He has 390 hours of flight time and a multiengine pilot's license and he flies whenever he can. Once the Packers paid for flying time for him while he visited 26 schools in nine states on a scouting tour. "I got started because of my brother," he says. Austin's brother, a Navy pilot, was killed in Vietnam last December.
When Bill was hired by the Steelers some NFL owners felt that Rooney might be making a mistake. "He'll try to copy Lombardi, "one of them said. "He's been with Vince too long. You can't try to be a little Lombardi with the Pittsburgh personnel. It won't work."
"I heard a lot of that talk myself," Austin said recently. He was relaxing in the notably unplush coaches' room in the Steeler training camp at the Fairgrounds in South Park, outside of Pittsburgh. The dressing rooms are in a building that, fittingly, houses an emergency hospital. The practice field lies within a harness track. The dressing rooms had been part of Art Rooney's frank revelation of the hardships awaiting a new Steeler coach.
"I don't try to copy Lombardi," Austin said. "That would be the worst mistake I could make. I learned a lot from Vince, but I don't agree with everything he does or thinks. For instance, I'm more apt to use young ballplayers than he is. He won't use a rookie in a league game if he can help it. Me, I'll go along with a young player. I think all players should feel that they are part of the club. I learned things from my experience with the Rams, too. I took that job so that I would be exposed to different methods."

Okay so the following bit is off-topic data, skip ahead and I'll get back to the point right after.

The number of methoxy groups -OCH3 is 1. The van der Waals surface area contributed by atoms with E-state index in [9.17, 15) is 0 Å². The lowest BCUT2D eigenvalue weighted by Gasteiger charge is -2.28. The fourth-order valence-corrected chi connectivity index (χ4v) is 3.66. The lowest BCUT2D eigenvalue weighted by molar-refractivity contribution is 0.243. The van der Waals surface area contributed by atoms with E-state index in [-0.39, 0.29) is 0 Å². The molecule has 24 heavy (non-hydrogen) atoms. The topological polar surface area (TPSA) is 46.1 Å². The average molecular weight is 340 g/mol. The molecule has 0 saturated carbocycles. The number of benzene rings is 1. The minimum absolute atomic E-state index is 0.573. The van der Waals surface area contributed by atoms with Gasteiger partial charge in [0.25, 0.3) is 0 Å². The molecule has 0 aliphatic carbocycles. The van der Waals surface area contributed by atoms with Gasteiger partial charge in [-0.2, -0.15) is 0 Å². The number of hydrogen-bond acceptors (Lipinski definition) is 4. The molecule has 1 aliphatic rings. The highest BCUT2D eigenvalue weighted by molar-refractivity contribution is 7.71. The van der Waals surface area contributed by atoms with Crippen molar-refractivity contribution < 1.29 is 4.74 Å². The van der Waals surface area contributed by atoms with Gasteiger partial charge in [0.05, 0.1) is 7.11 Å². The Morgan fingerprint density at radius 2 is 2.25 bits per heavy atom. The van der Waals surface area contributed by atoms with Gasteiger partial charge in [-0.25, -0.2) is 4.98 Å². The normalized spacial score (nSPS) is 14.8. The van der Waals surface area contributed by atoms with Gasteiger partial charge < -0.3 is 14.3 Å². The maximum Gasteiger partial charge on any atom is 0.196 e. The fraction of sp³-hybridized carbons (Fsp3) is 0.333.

One of the things that Austin took to heart from his long experience with Lombardi was discipline, a quality conspicuously lacking in Parker-coached Steeler teams. The Steelers had acquired a reputation as the playboys of the East. It was a reputation not entirely deserved, but Austin established a rigid curfew upon taking over in training camp.
"I figure you need five things to win in this league," he said. "First, you have to have the players. Second, they have to have the desire. Third, you have to have discipline, on and off the field. Fourth, you have to have good coaching. Fifth, you have to have the cooperation of the management. When I came to the Steelers I wasn't sure about the first two. But I knew we would have the last three. A few of the guys tested me on the discipline and got caught and they paid the price. I haven't had any trouble since."
Austin ran a taut ship, and at first there were grumbles. Art Hunter, who had been the regular Steeler center, walked out of camp one day.
"He said he was tired of it," Austin said.
"We all got pretty tired at first," says Dan James, a good Pittsburgh offensive tackle who was hurt in the second game of the season, against Detroit, which the Steelers won 17-3. "But Austin gave us a better feeling, a feeling of confidence. I think Buddy Parker had lost contact with the players. We couldn't get through to him. But you can sit down and talk to Austin. He understands a player's problems because it wasn't too long ago that he was a player himself."
James, who played in 1965 at a weight of 270 to 276, weighed a little over 250 when he was hurt. Austin doesn't care for fat men.